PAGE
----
Argentina's shoe industry is worried about the negative impact that a possible reduction of import tariffs could have on the trade.

The spectre of such cuts came as part of the World Trade Organization's six-day Ministerial conference on global trade, which concluded Sunday (January 18) in Hong Kong.

Under the negotiations, aimed at removing global trade barriers by the end of 2006, rich countries pressured developing ones to accept import-duty cuts for certain industrial sectors in exchange for greater access to farming markets in the developed world.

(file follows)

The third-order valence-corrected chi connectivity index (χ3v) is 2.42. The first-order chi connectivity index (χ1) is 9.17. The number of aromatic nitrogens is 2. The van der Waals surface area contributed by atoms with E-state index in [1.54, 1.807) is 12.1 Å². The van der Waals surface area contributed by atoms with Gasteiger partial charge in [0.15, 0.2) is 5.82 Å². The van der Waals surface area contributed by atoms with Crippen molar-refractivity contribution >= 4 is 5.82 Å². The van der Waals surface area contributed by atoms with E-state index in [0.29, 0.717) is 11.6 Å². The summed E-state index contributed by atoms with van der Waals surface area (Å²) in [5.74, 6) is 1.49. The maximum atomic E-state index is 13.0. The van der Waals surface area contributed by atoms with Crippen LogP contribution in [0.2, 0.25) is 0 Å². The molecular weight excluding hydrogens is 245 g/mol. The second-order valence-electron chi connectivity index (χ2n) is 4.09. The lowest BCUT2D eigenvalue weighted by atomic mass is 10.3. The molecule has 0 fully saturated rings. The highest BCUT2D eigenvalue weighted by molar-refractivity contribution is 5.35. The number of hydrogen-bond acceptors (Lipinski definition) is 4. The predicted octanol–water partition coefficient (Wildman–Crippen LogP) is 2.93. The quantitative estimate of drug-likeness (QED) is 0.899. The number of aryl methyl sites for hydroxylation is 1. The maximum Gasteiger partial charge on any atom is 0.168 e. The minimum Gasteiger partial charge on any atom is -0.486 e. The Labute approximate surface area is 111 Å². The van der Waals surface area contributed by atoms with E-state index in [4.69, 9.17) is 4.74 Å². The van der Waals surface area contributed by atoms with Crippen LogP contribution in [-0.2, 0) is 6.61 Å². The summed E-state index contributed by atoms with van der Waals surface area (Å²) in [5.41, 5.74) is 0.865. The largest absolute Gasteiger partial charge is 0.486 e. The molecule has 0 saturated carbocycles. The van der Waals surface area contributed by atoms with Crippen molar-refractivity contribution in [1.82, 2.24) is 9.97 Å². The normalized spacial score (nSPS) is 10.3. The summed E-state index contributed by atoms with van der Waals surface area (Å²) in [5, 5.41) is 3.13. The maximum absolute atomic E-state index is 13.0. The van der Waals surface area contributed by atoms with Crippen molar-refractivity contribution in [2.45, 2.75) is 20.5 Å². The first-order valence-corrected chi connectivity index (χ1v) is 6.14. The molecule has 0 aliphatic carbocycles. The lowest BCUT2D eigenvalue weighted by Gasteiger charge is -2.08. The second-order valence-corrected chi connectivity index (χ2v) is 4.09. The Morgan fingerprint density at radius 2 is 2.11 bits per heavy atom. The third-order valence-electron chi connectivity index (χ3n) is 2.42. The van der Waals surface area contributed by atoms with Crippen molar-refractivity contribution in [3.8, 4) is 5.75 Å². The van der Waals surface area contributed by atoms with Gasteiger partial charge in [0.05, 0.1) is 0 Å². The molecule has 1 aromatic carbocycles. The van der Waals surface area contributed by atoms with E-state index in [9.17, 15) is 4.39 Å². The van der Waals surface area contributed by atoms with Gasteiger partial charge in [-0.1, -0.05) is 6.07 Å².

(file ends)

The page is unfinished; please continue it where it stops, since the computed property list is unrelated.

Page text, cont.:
The talks were pursued under the so-called Non-Agricultural Market Access or NAMA proposals.

In a statement, Argentina's shoe trade federation Camara Industrial del Calzado said the industry made no progress in its pleas for the sector to be exempted from the NAMA proposals, which also calls for lower trade duties for the textiles industry.

If approved, the NAMA could bring a 200% cut to shoe import duties, "destroying the industry", which is currently protected by high import taxes, the CIC's secretary general Horacio Moschetto said in a statement.

By Ivan Castano